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Minerals

educational introduction to mineral identification for middle school level
by

Jacey Morrill

on 10 January 2014

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Transcript of Minerals

Conclusion
Minerals...
Between 2000-3000 have been identified
A few are "Native Elements" --- made from only one element
Most are compounds --- made from more than one element chemically bonded together
We identify 7 different mineral groups
Largest is Silicate Si, O
Others are Carbonates, Sulfides, Sulfates, Halides, Oxide, Native Element
Minerals are identified by their key characteristics or properties
Mineral are grouped by their composition or what element make up the minerals.
General Information
Identification
Groups
D - Definite chemical compound
I - Inorganic
N - Naturally occuring
O - Orderly arranged atoms---crystalline
S - Solid
Color
Hardness
Luster
Specific Gravity
Streak
Cleavage/Fracture
Other
Silicate
Oxide
Carbonate
Sulfate
Sulfide
Halide
Native Element
C
O
L
O
R
an obvious property
is often unreliable
results from ability to absorb some wavelengths and reflect others
some minerals have characteristics colors
others vary due to chemical differences or impurities (atoms mixed inside the main elements)
Distinctive color!!!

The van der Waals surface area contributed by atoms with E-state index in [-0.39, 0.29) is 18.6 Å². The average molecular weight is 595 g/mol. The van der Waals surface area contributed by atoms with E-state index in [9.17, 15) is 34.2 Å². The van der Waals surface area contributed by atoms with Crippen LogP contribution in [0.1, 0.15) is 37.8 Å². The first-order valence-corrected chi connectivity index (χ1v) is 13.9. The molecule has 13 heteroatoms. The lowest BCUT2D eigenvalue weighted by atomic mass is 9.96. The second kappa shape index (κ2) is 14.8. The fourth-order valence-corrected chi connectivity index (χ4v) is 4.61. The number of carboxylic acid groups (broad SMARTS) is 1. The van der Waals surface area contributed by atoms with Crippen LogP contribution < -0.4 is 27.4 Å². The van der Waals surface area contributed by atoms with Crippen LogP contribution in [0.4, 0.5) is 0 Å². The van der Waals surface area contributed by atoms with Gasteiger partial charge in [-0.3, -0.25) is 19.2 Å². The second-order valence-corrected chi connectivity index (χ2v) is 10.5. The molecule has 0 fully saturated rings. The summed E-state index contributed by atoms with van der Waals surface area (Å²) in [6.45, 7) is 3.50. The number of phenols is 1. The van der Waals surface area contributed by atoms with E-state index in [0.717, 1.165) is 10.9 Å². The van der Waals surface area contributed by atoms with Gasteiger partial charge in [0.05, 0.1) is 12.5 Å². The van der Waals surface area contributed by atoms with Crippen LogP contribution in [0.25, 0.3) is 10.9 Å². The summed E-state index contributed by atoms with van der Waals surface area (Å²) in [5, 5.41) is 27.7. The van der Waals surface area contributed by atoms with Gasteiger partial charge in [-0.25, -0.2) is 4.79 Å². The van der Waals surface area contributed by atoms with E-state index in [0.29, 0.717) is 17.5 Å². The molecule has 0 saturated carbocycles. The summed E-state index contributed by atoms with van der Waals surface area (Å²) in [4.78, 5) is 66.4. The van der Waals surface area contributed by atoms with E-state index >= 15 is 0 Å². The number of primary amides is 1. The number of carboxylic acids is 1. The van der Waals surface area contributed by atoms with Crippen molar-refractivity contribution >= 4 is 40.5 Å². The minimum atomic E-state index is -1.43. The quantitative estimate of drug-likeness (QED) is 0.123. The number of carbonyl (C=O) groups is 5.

Same mineral ---> different color
Different mineral ---> same color
Hardness
Ability to scratch another mineral
Measured on Mohs scale from 1 (talc) to 10 (diamond)
Quartz (most common mineral and most dust particles) is 7

Luster
Describes how light reflects off the surface
Main categories are “metallic” and “non-metallic”Non-metallic includes dull, glassy, earthy, pearly, and others
Specific Gravity
Specific Gravity is the density of the mineral compared with density of water
All minerals have density (mass / volume), but some are very dense
Examples include galena, magnetite, and gold
We will use light, medium, and heavy by feel
Streak
Color of the powder when rubbed on a “streak plate” (unglazed porcelain)
May be same as hand-specimen or different
Cleavage and Fracture
Some minerals split along flat surfaces when struck hard--this is called mineral cleavage
Other minerals break unevenly along rough or curved surfaces--this is called fracture
A few minerals have both cleavage and fracture
Other
There are other properties to look for as well.
Reaction to acid --- Calcite and other carbonate bubble in the presence of an acid
Magnetism --- Many Iron minerals are magnetic
Fluoresence --- Some minerals glow when placed under a UV-light
Salty Taste --- Halite has a istinctive salty taste ---> but we don't taste minerals in this lab!
Double Refraction --- When you look through Calcite, you will see words doubled
Fluoresence
Double Refraction
Fracture
Cleavage
Magnetism
MORE TO COME LATER!!!
HOW DO YOU TEST HARDNESS?
FINGERNAIL = 2.5
GLASS = 5.5
If your mineral does not scratch your fingernail then it is less than 2.5

If your mineral scratches your fingernail but not the glass then it is between 2.5 and 5.5

If your mineral scratches glass then it is greater than 5.5
Full transcript